AAE student Joe Lavalley standing next to a shock tunnel

AAE student Joe Lavalley helped recommission the department's shock tunnel in the Aerospace Sciences Lab, located at Purdue Airport. He also prepared the tunnel for its initial tests with water. (Purdue University photo/Alan Cesar).

The crystals are also tiny, on the order of 200 micrometers. Up close, they are “complex like snowflakes, but they don’t have the same fractal patterns. This indicates different formation pathways that are poorly understood at the moment.They are also smaller than snow and hail that fall to the ground,” Chelmo says.

Jewell’s shock tunnel, on the other hand, is a relatively simple device — albeit very precise in its details — that will pummel these tiny crystals as they fall. At its most basic, a shock tunnel is a closed, straight tube that can be split into sections, with a diaphragm in between. After drawing a vacuum on one side, breaking the diaphragm will send a shock wave propagating down the other side.

“It's a lot like what our Mach 6 wind tunnel would do if it didn't have a nozzle,” Jewell says. “It’s a finely tuned shock tunnel, with ports for pressure transducers on the sides and top. Calibration is its original purpose. Simplicity is its virtue.”

AAE students Joe Lavalley, Henry Lewis II (BSAAE ’22, MSAAE ’23) and Siddharth Bhatnagar, have assisted with the research and adapting the tunnel to accept the ice and droplet dispenser developed by UND. They have adapted the business end of UND’s droplet and ice crystal dispensers to fit in one of the spots with slightly bigger ports. (Lewis has since graduated and accepted a job at Lockheed Martin.)

viewing window in the side of a large metal tube with a blue water dropper device attached on top

A test section of this shock tunnel has been fitted with a device that releases tiny water droplets in line with the viewing window. The water droplets will provide experimental results while also helping determine the appropriate timing for the shock wave when it comes time to test ice crystals. (Purdue University photo/Alan Cesar).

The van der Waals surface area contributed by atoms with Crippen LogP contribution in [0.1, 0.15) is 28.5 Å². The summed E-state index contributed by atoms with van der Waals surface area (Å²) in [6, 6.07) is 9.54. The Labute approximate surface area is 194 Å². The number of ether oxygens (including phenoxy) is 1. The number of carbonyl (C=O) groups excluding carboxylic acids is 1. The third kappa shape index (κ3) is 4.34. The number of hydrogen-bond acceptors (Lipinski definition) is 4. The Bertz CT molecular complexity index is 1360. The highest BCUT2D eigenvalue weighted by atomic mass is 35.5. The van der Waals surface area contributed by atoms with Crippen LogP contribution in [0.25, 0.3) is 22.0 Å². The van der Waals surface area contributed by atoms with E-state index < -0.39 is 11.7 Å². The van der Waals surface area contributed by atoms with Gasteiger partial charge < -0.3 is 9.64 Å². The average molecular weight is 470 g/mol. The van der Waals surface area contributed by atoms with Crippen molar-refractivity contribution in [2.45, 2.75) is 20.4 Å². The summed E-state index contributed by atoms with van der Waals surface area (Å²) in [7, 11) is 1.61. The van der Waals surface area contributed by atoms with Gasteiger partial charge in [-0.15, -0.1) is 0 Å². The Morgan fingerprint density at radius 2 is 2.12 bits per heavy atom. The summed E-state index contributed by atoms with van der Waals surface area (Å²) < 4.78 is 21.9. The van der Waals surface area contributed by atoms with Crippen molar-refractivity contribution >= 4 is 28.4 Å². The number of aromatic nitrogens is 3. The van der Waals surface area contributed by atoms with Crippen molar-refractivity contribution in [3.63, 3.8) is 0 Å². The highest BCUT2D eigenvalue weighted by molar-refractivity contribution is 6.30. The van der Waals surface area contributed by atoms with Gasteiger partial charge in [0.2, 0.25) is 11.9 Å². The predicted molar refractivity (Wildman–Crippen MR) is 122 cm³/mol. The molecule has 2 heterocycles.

A viewing window allows them to directly observe the results — but not with the naked eye.

The team will employ a technique called Schlieren videography, which uses specific lighting conditions to visualize density gradients in a gas. The resulting images will show solids as opaque, and liquids and gases in distinguishable ranges of gray. With a high-resolution monochrome camera capturing up to 1.75 million frames per second, even the pressure wave itself will be visible.

“Shock waves are very fast, so we need to take lots of pictures to see what happens,” Jewell says. “You also can't necessarily trigger the shock wave instantly, there's some delay. We're inserting water droplets frequently enough so there's always one in the window. We'll need to release five to 10 per second so when the shock wave does arrive, there'll be one in the window.”

Portrait of Joe Jewell

Joe Jewell is the John Bogdanoff Associate Professor of Aeronautics and Astronautics, effective July 1, 2023. This is one of multiple new term-named professorships established this year through a generous gift from an AAE alumnus. (Purdue University photo/Rebecca Robiños).

With this work, Jewell is showing that this device can do so much more than calibrate pressure transducers. Going from water droplets to ice crystals, he hopes to improve timing precision of the shock wave and add more cameras to capture a 3-dimensional view.

“This is a useful and underexplored field,” Jewell says. “Science is always about the in-between cases. That's where the interesting things happen.”

Take your career hypersonic

student loading an object into a hypersonic wind tunnel test chamber

Knowing your way around the hypersonics field is becoming integral for success in aerospace, and a key element of national security. Purdue's Hypersonics Graduate Certificate can give you career and your company a competitive edge. This 100% online program, comprised of four courses for a total of 12 credits, is designed for working professionals who want to learn state-of the-art methods in fluid dynamics, aerospace propulsion, and compressible flows.